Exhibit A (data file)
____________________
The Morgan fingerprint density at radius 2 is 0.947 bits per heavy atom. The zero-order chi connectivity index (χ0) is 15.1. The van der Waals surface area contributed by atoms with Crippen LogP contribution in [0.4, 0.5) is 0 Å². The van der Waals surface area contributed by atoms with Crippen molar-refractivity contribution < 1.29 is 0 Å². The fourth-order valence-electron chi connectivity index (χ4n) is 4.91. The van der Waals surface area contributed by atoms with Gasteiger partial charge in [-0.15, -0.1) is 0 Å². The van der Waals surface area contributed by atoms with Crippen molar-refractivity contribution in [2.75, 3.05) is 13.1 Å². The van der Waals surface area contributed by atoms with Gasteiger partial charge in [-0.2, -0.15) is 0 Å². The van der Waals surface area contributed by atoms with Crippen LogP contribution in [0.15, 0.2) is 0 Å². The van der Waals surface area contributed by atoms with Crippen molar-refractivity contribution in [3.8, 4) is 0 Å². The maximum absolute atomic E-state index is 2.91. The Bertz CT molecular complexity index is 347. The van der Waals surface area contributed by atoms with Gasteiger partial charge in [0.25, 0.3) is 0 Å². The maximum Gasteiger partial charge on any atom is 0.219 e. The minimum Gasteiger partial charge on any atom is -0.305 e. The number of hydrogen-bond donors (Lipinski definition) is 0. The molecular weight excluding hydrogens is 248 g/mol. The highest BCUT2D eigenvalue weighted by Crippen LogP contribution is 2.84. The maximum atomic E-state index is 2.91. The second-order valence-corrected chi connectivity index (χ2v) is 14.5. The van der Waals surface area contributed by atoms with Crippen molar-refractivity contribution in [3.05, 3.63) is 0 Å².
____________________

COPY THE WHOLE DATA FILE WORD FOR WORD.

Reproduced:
The Morgan fingerprint density at radius 2 is 0.947 bits per heavy atom. The zero-order chi connectivity index (χ0) is 15.1. The van der Waals surface area contributed by atoms with Crippen LogP contribution in [0.4, 0.5) is 0 Å². The van der Waals surface area contributed by atoms with Crippen molar-refractivity contribution < 1.29 is 0 Å². The fourth-order valence-electron chi connectivity index (χ4n) is 4.91. The van der Waals surface area contributed by atoms with Gasteiger partial charge in [-0.15, -0.1) is 0 Å². The van der Waals surface area contributed by atoms with Crippen molar-refractivity contribution in [2.75, 3.05) is 13.1 Å². The van der Waals surface area contributed by atoms with Gasteiger partial charge in [-0.2, -0.15) is 0 Å². The van der Waals surface area contributed by atoms with Crippen LogP contribution in [0.15, 0.2) is 0 Å². The van der Waals surface area contributed by atoms with Crippen molar-refractivity contribution in [3.8, 4) is 0 Å². The maximum absolute atomic E-state index is 2.91. The Bertz CT molecular complexity index is 347. The van der Waals surface area contributed by atoms with Gasteiger partial charge in [0.25, 0.3) is 0 Å². The maximum Gasteiger partial charge on any atom is 0.219 e. The minimum Gasteiger partial charge on any atom is -0.305 e. The number of hydrogen-bond donors (Lipinski definition) is 0. The molecular weight excluding hydrogens is 248 g/mol. The highest BCUT2D eigenvalue weighted by Crippen LogP contribution is 2.84. The maximum atomic E-state index is 2.91. The second-order valence-corrected chi connectivity index (χ2v) is 14.5. The van der Waals surface area contributed by atoms with Crippen molar-refractivity contribution in [3.05, 3.63) is 0 Å².